• in East Jerusalem, there is a hazardous gaping hole. The city is doing absolutely nothing about it.
  • Israel police shut down a Mother’s Day celebration in East Jerusalem on the grounds that it was financed by the Palestinian Authority
  • This is not the first time there has been a dilemma at this gate.
  • Scholars are divided on the most crucial questions surrounding this edifice, including who constructed it and why.
  • When?
  • What was the reason behind the seal?

What function did it perform during the course of time?As it turns out, the uncertainty surrounding the Golden Gate is tied to its eschatological significance in all three monotheistic religions, but notably in Judaism and Islam, which are the two most prominent.The Holy Cross is a symbol of salvation.

  1. It is generally accepted that the gate and other ancient buildings on the Temple Mount are connected, and that it was erected by the Umayyad caliphs who built Jerusalem and the mosques on the Temple Mount around the end of the seventh century, according to the majority of academics.
  2. Others argue that it was constructed by the Byzantine emperor Heraclius at the beginning of the 13th century, putting it even earlier in the timeline.
  3. Arguments in support of dating the structure to the Islamic period are based on the fact that Byzantine authorities showed a great deal of interest in Jerusalem, but had little interest in the Temple Mount.
  4. Leaving the compound in its desolation was an important part of the Byzantines’ faith, as it was a symbol of Christianity’s victory over Judaism and a testament to their faith in God.
  5. According to Prof.
  • Rina Talgam of the Hebrew University of Jerusalem, who specializes in Middle Eastern art from the Hellenistic period to the early Islamic period, ″the damage was proof of loss, and they had a vested interest in keeping the area barren.″ ″On the Temple Mount, there were two big periods, the Herodian period and the Umayyad period,″ she explains.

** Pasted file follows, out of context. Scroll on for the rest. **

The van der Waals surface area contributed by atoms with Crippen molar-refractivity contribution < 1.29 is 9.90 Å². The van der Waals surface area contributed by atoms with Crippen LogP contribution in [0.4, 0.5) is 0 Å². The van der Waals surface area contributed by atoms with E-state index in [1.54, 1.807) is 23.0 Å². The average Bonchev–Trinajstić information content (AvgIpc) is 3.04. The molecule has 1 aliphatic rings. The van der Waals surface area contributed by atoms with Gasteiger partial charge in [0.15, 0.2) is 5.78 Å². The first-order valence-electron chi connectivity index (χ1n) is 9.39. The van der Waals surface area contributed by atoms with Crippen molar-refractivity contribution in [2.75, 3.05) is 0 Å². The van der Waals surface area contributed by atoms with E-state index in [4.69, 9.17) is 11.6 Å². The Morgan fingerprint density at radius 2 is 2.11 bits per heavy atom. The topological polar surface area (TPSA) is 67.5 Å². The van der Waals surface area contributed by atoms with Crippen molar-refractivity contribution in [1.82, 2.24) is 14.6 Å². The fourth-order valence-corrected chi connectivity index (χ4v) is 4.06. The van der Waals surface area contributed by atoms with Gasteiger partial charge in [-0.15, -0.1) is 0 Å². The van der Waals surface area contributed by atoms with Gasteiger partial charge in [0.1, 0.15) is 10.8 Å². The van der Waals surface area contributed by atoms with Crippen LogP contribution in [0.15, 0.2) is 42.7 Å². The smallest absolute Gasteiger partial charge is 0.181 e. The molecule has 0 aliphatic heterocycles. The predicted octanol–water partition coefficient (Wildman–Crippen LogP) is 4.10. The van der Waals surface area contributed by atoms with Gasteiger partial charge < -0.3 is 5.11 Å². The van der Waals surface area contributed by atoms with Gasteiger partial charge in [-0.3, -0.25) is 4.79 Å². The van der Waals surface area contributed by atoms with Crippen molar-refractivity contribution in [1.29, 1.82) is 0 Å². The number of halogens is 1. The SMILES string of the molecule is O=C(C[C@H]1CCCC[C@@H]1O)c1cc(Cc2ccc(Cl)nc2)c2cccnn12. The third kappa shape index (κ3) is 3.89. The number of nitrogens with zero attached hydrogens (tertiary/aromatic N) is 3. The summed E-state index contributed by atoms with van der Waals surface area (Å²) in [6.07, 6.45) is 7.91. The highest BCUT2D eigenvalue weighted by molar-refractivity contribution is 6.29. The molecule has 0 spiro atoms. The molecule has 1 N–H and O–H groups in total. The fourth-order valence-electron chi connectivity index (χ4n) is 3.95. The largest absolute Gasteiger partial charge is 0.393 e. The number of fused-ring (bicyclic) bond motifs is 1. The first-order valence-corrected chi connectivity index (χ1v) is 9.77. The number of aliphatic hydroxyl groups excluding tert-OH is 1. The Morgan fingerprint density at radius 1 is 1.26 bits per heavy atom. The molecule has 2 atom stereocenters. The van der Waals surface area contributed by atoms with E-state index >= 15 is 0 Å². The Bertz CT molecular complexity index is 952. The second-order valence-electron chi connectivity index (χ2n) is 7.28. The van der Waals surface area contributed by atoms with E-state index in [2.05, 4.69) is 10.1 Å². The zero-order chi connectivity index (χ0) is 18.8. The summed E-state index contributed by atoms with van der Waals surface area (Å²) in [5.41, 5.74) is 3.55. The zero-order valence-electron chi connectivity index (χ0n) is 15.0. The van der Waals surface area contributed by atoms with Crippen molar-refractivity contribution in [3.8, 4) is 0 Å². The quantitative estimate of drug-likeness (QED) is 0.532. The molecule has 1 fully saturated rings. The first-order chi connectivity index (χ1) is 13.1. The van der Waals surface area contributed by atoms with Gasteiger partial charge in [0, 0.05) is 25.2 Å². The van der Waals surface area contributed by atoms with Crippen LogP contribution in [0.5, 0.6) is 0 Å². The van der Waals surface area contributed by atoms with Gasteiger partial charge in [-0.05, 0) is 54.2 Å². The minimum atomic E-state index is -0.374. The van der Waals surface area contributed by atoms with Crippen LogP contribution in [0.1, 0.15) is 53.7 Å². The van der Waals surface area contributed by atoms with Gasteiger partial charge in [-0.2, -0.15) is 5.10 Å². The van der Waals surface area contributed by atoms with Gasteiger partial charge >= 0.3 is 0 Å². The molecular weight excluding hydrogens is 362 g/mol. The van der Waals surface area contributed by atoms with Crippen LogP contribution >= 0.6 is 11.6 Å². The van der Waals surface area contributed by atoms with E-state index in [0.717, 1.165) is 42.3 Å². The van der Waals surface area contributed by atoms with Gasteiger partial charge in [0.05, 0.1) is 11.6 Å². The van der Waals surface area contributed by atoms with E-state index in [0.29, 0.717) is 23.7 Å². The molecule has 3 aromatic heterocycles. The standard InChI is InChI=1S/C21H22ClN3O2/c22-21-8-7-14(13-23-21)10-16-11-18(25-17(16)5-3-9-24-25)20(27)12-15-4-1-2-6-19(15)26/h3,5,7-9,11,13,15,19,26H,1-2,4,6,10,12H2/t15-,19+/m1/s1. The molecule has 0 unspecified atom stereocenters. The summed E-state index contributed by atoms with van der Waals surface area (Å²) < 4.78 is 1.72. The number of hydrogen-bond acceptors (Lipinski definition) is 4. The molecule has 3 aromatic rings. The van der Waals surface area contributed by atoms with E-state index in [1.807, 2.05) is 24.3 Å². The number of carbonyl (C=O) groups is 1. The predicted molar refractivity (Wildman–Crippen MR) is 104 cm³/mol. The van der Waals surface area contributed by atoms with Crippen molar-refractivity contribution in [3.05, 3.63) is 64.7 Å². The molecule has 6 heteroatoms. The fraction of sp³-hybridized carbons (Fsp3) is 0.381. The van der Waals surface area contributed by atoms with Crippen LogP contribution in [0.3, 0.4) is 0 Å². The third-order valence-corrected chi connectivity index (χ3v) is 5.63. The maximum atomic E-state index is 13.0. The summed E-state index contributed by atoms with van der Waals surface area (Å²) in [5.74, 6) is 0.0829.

• ″The Umayyads have been known to deceive us in the past because they made secondary use of Byzantine components, but there is no indication of this here.″ It should be noted that the column capitals are not Byzantine; rather, they date from the early Umayyad period, which occurred in the early seventh century.″ This is also corroborated by Shulamit Gera, who published her doctoral dissertation on the gate, by archaeologist Meir Ben-Dov, and by the vast majority of Temple Mount experts, among others.
  • Due to the fact that the Byzantines did not construct anything on the site, and due to the likeness of the gate to other structures on the Mount, the Umayyad camp has an advantage in this debate.
  • A distinct and extremely intriguing view, however, is proposed by Dan Bahat, a professor of archaeology who is considered to be one of the most renowned Jerusalem researchers.
  • This interpretation places the gate into an important historical context.
  • The Golden Gate’s location on the Temple Mount seems irrational when compared to the other constructions on the site, as it is not aligned with the axis leading to the Dome of the Rock as it should be.

Bahat feels that it is implausible that anybody involved in the construction of the Temple Mount would have placed a gate at this site.But When gazing westward from the gate, on the other hand, one can see that it is aligned with another prominent structure in the Old City, the Church of the Holy Sepulchre, which is visible in the distance.According to Bahat, the Golden Gate was constructed by the Byzantines before the arrival of the Umayyads, in conjunction with the restoration of the Holy Cross to Jerusalem.It was in 614 when the Persians seized Jerusalem, capturing and taking the Holy Cross, which Christians believe to be the cross on which Jesus was crucified, to Persia.Emperor Heraclius led the Byzantine army to triumph against the Persians fifteen years later, successfully recapturing the cross from the Persians.Heraclius, as shown in many Christian images, was the one who restored the cross to the Church of the Holy Sepulchre.>> The guardian of the Temple Mount lost control.

  • It is in Israel’s best interests to provide a hand |
  • Analysis Bahat, on the other hand, emphasizes that he did not do so immediately after the conflict finished.
  • ″He brought it to Constantinople for the first time on October 14, 629, which is still observed as a holy day today.″ It was only in March of 630 that the cross was restored to Jerusalem.